- Coco-Cola is planing to invest in sustainable packaging materials through carbon conversion research at Swansea University.
- The research aims to create more sustainable packaging materials for plastic bottle caps.
- The project explores a new way to manufacture ethylene, a key component in plastic, using CO₂ captured from the atmosphere as an alternative to fossil fuels.
- This initiative is funded through CCEP Ventures. It aligns with Coca-Cola European Partners’ (CCEP) goal of achieving net zero emissions by 2040.
Coca-Cola plans to invest in cutting-edge carbon conversion research at Swansea University. The research offers the potential to create more sustainable packaging materials for the global brand.
This project will explore a new way of manufacturing ethylene – one of the key components in plastic, like HDPE (High-Density Polyethylene) used to make plastic bottle caps.
Coco-Cola invest in sustainable packaging materials
The research aims to develop technology capable of using CO₂ captured from the atmosphere as an alternative to fossil fuels used during the ethylene production process, offering a potentially more sustainable way to create plastic packaging.
The project is the latest to be funded through CCEP’s innovation investment engine, CCEP Ventures (CCEPV), and follows a series of investments designed to drive innovation and sustainability progress in line with CCEP’s net zero 2040 ambition.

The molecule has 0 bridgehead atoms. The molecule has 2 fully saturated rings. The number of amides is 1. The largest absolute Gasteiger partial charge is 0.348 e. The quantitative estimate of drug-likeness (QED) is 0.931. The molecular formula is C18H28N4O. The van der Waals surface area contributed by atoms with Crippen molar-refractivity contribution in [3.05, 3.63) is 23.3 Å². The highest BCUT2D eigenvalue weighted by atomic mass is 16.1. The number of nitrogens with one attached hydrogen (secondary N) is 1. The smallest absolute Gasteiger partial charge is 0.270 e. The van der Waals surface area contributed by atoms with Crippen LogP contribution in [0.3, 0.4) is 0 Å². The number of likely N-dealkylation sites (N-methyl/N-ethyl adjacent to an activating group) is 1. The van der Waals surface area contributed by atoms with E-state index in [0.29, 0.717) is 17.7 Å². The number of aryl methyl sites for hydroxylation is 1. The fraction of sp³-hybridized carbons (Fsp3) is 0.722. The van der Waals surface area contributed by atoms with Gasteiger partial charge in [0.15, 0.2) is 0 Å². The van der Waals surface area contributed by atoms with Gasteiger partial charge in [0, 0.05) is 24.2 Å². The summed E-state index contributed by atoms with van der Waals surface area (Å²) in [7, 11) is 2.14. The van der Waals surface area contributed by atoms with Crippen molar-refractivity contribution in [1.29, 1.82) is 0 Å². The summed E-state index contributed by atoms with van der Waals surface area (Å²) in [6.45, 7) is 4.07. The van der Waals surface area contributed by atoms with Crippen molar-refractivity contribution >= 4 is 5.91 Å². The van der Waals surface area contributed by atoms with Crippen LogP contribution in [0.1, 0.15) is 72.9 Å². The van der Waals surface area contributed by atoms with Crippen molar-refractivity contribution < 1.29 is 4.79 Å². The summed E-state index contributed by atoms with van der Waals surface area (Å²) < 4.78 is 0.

Craig Twyford, Head of CCEP Ventures, said: “We’re incredibly excited about the potential of this research. We know that making our packaging materials more sustainable is key to decarbonising our business, and technology will play an important role in helping us solve this challenge.
Professor Enrico Andreoli, Head of Chemical Engineering at Swansea University and Principal Investigator of the project, said: “We’re really thrilled to be working with CCEP to develop next-generation carbon dioxide utilisation technology. We take a practical approach in our research focusing specifically on sustainable applications, and fossil-free ethylene production is certainly a key one. We build upon our strong background and expertise in carbon dioxide conversion and with the support of CCEP Ventures, our common goal of delivering low-carbon sustainable plastic can become a reality.”
The three-year project will initially focus on development of a highly efficient and productive CO₂ to ethylene conversion process, before evaluating scale-up options.
Sustainability action plan
As part of Coca-Cola’s sustainability action plan This Is Forward, CCEP is committed to reducing the impact of its packaging and seeking to accelerate the transition to a circular economy for plastic. Investment of previous partnerships include: a recent partnership with the University of California, Berkeley (UCB) to develop scalable methods of converting captured CO₂ into sugar, and an investment into CuRe, a technology that offers a new lease of life for hard-to-recycle plastic polyester waste.
These projects are designed to make essential raw and packaging materials more sustainable in the long-term. This will accelorate the potential to reduce some of the largest CO₂ contributors in supply chains, while saving material, transportation and logistics costs.
The announcement follows the news that CCEP, The Coca-Cola Company and seven other bottling partners from around the world have launched a separate $137.7 million venture capital fund focusing on sustainability investments. The fund will complement CCEP Ventures, which focuses on early stage businesses, by investing in companies at the point of commercialisation.